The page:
We raise cattle in Tennessee and put a weaned calf on pasture. It started slobbering and has a rough hair coat. We wormed the calf with pour-on Cydectin and gave it an injection of LA-300. Neither seemed to help. The calf does have a healthy appetite for grain and pasture. What do you recommend we do next?
DR. KEN MCMILLAN'S ANSWER:
This is a calf I think a veterinarian needs to examine. There are a lot of possible reasons for what you are seeing.
Calves can slobber for things as simple as sticks and briars caught in the mouth or throat, or an abscessed tooth. Being in Tennessee, you might also consider toxic fescue as a cause, especially when we see a rough hair coat.
But there are a lot of things we can't rule out without an examination. Calf diphtheria or necrotic laryngitis should be considered. This is a bacterial infection of the throat that increases salivation.
Several vesicular diseases can also lead to irritation in the mouth including bluetongue, vesicular stomatitis (VS), foot and mouth disease (FMD), bovine virus diarrhea (BVD) and rabies.
Of all of these, FMD is the one we have to be the most concerned about. This is a very contagious and potentially devastating disease that can affect most cloven-hooved animals. It has been eradicated in the United States, and the USDA continues to work hard to prevent its reintroduction.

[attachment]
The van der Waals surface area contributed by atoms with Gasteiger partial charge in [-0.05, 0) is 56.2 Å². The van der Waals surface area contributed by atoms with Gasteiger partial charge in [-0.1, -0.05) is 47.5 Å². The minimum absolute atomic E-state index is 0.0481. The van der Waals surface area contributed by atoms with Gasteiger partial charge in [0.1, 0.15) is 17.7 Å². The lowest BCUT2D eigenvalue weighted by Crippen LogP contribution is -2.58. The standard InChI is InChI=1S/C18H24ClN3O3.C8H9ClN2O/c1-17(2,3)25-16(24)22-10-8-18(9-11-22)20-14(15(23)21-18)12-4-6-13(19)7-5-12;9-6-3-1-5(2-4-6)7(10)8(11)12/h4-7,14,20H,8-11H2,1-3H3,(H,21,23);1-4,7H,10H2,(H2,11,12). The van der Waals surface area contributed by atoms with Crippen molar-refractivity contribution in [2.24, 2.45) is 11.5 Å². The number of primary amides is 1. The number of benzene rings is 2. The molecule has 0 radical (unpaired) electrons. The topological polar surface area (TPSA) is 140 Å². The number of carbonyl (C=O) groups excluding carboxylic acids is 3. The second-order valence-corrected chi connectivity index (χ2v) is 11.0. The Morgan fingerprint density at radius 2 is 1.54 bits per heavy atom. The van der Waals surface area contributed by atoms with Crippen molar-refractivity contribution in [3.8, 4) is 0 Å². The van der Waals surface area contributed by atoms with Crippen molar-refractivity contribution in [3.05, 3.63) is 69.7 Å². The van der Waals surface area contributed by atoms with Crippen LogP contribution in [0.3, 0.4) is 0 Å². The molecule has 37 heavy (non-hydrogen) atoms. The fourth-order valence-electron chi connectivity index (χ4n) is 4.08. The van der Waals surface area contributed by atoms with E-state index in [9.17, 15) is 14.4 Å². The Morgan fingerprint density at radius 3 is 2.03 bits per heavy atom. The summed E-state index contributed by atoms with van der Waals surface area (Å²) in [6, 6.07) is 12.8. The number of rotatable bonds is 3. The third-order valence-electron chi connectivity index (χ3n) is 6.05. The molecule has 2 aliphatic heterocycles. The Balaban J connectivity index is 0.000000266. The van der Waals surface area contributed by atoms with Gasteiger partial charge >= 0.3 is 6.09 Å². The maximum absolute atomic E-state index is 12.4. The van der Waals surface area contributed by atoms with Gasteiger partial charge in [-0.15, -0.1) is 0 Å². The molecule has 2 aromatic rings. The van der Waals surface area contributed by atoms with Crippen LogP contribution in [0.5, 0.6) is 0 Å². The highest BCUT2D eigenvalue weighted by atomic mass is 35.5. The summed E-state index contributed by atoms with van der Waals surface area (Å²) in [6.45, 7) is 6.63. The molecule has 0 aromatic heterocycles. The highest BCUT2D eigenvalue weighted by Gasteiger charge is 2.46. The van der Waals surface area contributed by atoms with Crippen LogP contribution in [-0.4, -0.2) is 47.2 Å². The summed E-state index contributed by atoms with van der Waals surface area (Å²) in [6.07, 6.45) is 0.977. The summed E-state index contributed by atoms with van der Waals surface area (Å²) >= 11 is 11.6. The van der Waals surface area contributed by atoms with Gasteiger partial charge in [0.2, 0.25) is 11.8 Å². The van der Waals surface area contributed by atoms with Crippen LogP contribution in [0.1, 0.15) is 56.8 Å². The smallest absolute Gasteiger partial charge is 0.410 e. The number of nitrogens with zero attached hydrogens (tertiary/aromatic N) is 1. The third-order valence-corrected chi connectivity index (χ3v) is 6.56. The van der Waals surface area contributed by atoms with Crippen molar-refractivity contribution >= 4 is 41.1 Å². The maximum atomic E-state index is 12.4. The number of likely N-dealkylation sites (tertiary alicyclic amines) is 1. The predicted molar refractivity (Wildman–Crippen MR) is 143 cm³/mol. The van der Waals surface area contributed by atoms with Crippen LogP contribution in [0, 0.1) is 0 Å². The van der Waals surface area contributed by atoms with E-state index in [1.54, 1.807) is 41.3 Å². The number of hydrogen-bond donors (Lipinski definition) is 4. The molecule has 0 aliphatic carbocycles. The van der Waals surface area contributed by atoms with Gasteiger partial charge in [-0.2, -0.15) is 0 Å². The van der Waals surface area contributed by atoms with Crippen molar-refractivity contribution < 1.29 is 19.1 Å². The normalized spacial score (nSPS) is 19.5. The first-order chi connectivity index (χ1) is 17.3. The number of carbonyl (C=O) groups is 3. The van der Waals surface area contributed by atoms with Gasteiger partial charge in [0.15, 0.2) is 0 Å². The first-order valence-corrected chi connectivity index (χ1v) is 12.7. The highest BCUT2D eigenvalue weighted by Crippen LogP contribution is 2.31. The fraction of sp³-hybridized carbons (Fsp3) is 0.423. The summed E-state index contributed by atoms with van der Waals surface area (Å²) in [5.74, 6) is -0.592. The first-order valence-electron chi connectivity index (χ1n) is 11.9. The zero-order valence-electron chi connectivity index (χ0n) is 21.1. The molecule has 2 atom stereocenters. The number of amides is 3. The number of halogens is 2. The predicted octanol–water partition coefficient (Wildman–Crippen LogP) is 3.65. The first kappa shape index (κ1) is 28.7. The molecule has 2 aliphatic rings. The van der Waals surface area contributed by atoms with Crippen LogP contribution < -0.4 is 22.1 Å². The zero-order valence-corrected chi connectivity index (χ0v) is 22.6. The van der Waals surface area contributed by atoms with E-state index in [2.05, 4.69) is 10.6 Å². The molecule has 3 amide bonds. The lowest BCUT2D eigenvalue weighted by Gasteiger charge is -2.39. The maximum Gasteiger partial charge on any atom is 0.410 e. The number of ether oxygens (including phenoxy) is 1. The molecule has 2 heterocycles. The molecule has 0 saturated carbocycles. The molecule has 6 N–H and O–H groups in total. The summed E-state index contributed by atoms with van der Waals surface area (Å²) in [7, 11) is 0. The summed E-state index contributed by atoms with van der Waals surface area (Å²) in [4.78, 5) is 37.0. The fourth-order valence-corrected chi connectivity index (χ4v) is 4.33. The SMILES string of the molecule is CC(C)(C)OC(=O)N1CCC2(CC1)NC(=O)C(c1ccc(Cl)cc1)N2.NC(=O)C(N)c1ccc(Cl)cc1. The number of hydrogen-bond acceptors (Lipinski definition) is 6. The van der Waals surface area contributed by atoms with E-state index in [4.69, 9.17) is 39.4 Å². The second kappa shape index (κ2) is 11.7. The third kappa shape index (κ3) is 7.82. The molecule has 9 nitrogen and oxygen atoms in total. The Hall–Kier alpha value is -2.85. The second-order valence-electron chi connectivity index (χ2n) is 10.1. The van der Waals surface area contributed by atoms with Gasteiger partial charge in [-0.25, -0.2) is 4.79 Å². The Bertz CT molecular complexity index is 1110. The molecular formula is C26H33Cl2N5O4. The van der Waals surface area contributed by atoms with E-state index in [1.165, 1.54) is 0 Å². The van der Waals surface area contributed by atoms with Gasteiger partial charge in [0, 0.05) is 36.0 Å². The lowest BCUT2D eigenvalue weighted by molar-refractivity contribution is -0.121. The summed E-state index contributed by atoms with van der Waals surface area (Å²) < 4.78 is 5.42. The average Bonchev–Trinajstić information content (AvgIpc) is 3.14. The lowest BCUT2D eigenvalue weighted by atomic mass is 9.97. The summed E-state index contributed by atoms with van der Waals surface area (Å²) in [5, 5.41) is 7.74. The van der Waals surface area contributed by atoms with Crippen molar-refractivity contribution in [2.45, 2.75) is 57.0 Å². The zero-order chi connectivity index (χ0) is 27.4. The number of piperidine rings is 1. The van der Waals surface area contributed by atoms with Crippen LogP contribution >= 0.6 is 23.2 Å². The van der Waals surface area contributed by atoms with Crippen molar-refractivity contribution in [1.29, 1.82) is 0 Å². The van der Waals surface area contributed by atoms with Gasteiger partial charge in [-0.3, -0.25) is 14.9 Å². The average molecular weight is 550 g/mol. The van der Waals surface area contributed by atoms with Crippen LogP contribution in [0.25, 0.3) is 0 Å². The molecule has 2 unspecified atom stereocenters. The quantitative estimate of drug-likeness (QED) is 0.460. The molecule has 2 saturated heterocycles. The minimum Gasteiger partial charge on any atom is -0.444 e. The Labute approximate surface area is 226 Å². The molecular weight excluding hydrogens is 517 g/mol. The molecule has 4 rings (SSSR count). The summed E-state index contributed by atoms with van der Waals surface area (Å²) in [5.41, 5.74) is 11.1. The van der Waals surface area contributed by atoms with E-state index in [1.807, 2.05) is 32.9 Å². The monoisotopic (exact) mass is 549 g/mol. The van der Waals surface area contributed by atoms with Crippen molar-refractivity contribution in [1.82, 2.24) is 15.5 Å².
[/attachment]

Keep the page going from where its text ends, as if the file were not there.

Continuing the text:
Unlike FMD, VS does exist in this country. It is a much milder disease than FMD, but it is visually indistinguishable from FMD. VS can affect cattle, horses and swine, and it is considered a zoonotic disease -- meaning humans can catch it too.
Rabies is another zoonotic disease we would need to consider in this case. I do not mean to scare anyone, but rabies in cattle is a real concern, and it should always be considered when cattle show strange behaviors including decreased appetite, severe itching, wobbliness, hypersalivation, choking, and aggression.
Cattle with long hair coats, and often described as "poor doers," may have persistent BVD infection (BVD-PI). These calves can develop a severe and often fatal form of BVD called mucosal disease. Vesicles and increased salivation, and diarrhea (often with blood) are common signs in this rare form of that disease.
Lastly, it's important to say that both VS and FMD are reportable diseases. That means veterinarians are required to contact their state veterinarian and USDA when they diagnose one of these. In some states, bluetongue is also reportable.
For these many reasons, it's important to have your herd veterinarian check out this calf and diagnose whatever is going on. This is a good time to stress that all livestock producers need to be on the lookout for any strange diseases in their animals.
Editor's Note: Please contact your veterinarian with questions pertaining to the health of your herd or other animals. Every operation is unique, and the information in this column does not pertain to all situations. This is not intended as medical advice but is purely for informational purposes.
Write Dr. Ken McMillan at Ask the Vet, 2204 Lakeshore Dr., Suite 415, Birmingham, AL 35209, or email firstname.lastname@example.org.
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